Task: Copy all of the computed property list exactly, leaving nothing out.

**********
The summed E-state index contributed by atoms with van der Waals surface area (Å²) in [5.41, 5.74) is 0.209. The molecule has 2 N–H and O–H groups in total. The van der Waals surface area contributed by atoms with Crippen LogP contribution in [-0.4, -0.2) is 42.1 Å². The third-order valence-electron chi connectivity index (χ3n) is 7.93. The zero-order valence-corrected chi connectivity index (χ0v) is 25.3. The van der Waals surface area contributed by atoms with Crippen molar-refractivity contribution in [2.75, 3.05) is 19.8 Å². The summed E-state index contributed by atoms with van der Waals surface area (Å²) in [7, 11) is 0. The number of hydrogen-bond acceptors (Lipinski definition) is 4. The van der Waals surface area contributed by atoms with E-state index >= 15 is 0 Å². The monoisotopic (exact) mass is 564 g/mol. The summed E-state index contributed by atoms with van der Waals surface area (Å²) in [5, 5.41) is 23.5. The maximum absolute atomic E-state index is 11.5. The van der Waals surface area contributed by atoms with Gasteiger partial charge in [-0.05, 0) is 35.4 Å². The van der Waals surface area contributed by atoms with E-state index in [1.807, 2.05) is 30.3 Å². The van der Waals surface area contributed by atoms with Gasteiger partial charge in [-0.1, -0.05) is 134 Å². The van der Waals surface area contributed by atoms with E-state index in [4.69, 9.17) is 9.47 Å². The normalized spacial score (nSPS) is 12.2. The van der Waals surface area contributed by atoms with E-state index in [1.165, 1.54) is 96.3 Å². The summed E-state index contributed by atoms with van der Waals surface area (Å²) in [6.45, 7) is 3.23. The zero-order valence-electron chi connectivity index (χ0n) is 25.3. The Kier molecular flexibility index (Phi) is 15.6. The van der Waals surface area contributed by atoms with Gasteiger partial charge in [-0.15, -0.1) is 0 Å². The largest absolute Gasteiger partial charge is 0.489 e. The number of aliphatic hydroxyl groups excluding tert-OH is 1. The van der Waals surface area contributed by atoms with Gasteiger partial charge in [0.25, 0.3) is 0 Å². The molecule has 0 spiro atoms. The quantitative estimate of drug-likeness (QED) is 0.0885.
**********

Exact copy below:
The summed E-state index contributed by atoms with van der Waals surface area (Å²) in [5.41, 5.74) is 0.209. The molecule has 2 N–H and O–H groups in total. The van der Waals surface area contributed by atoms with Crippen LogP contribution in [-0.4, -0.2) is 42.1 Å². The third-order valence-electron chi connectivity index (χ3n) is 7.93. The zero-order valence-corrected chi connectivity index (χ0v) is 25.3. The van der Waals surface area contributed by atoms with Crippen molar-refractivity contribution in [2.75, 3.05) is 19.8 Å². The summed E-state index contributed by atoms with van der Waals surface area (Å²) in [7, 11) is 0. The number of hydrogen-bond acceptors (Lipinski definition) is 4. The van der Waals surface area contributed by atoms with E-state index >= 15 is 0 Å². The monoisotopic (exact) mass is 564 g/mol. The summed E-state index contributed by atoms with van der Waals surface area (Å²) in [5, 5.41) is 23.5. The maximum absolute atomic E-state index is 11.5. The van der Waals surface area contributed by atoms with Gasteiger partial charge in [-0.05, 0) is 35.4 Å². The van der Waals surface area contributed by atoms with E-state index in [1.807, 2.05) is 30.3 Å². The van der Waals surface area contributed by atoms with Gasteiger partial charge in [-0.1, -0.05) is 134 Å². The van der Waals surface area contributed by atoms with E-state index in [4.69, 9.17) is 9.47 Å². The normalized spacial score (nSPS) is 12.2. The van der Waals surface area contributed by atoms with E-state index in [1.165, 1.54) is 96.3 Å². The summed E-state index contributed by atoms with van der Waals surface area (Å²) in [6.45, 7) is 3.23. The zero-order valence-electron chi connectivity index (χ0n) is 25.3. The Kier molecular flexibility index (Phi) is 15.6. The van der Waals surface area contributed by atoms with Gasteiger partial charge in [-0.15, -0.1) is 0 Å². The largest absolute Gasteiger partial charge is 0.489 e. The number of aliphatic hydroxyl groups excluding tert-OH is 1. The van der Waals surface area contributed by atoms with Gasteiger partial charge in [0.25, 0.3) is 0 Å². The molecule has 0 spiro atoms. The quantitative estimate of drug-likeness (QED) is 0.0885.